I have been looking over the goals I had set back in January (more on those at the end of the month) and I have been thinking of what goals I should set for next year.  With that thought fresh in my mind, I came across this photo I took a couple of weeks ago while shopping in the village of Skaneateles, New York of a colorful display of blown glass suncatchers at the back of one of the shops.

Glass Sun catchers at the back of a shop in Skaneateles, New York.

Glass Sun catchers at the back of a shop in Skaneateles, New York. Nikon D700, 28-300VR, 1/160s, f/16, ISO 200, EV 0, 72mm focal length.

As I processed it I began to see other compositions within the photo.  Rainbow swirls, green alien landscapes, autumn colors and purple fantasy.  I tried them all but most were a bit too blurry for me except this one.

An abstract piece I found in the suncatcher photo above.

An abstract piece I found in the suncatcher photo above.

It is not of much use after cropping so much.  If I had seen it at the time, I could have backed up some and used the Nikon 28-300VR lens to zoom in for a faux macro photo and make it a much better image for me to use.

This lead me to one of the goals I will be setting for 2011.  That is to practice seeing more photographic opportunities.  I have not decided how I will go about it.  Reading books, taking an online class or simply being more aware.  Any suggestions or tips?  Leave me a comment below.  Thanks!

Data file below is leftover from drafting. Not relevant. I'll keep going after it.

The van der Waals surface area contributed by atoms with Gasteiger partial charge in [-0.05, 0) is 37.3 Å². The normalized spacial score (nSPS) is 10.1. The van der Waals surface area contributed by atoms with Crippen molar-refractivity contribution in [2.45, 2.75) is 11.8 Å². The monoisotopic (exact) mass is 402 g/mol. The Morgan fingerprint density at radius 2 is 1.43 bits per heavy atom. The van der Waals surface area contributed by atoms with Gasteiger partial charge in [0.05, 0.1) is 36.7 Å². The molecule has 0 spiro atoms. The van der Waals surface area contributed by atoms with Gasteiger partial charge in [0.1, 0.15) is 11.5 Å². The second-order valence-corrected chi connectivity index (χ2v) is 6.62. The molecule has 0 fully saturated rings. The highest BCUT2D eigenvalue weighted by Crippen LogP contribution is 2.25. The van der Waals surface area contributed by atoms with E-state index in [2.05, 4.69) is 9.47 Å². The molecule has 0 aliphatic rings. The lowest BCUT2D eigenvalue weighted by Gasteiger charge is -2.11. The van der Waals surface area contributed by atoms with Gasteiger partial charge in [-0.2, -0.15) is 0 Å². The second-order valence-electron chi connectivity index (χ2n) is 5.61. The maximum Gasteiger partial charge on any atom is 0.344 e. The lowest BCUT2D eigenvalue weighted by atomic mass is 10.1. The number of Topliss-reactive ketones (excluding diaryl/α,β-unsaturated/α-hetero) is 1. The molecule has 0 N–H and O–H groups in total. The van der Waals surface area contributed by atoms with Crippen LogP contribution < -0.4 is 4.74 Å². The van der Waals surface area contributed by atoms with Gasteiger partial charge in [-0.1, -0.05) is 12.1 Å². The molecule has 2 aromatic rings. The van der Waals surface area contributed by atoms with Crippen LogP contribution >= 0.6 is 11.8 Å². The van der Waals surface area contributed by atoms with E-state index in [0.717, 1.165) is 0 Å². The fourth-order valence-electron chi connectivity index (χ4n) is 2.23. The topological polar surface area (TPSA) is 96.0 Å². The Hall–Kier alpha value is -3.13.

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16 Responses to Abstraction

  1. burstmode says:

    Finding those other worlds is what interests me most. Very nice.


  2. The first one is beautiful, I prefer it to the close-up.
    Yes, be more aware and really look at your subject (works best through the lens) and try different angles as well.
    Bryan Peterson’s book “Learning to see creatively” is great, too, if you haven’t read it yet.


  3. Carsten says:

    They are both beautiful Scott.
    What you describes happens to us all the time. To me, at least. When I come home with the camera full of images the result can be a little dissapointing. But among all the planned shots are often a few ‘outliers’. And between them a little pearl is hidden.
    When I find one of them I always think: Why didn’t I shoot more of this motive?


  4. Gerry says:

    Happens in writing all the time. I get back from an interview and assemble all the notes . . . and only then realize where the real story is. (Over in MacArthur Park melting in the rain most likely.) We see what we’re predisposed to see–and we’re real stubborn about not seeing what we don’t believe in! Along with all the careful planning–and that certainly has its own rewards–I think there has to be room for improvisation.


  5. Nye says:

    Beautiful shot Scott, I like the colors combination of the first image. Sometimes I discover that looking through the lens gives me a better composition that I couldn’t see standing there especially if it’s small details.


  6. Hi Scott. I like both glass images. In part because the glass is lovely all by itself. The second photo is more intriguing to me because it captures some of the ‘motion’ of the interior of the glass itself–a closeup of its essence. Lovely.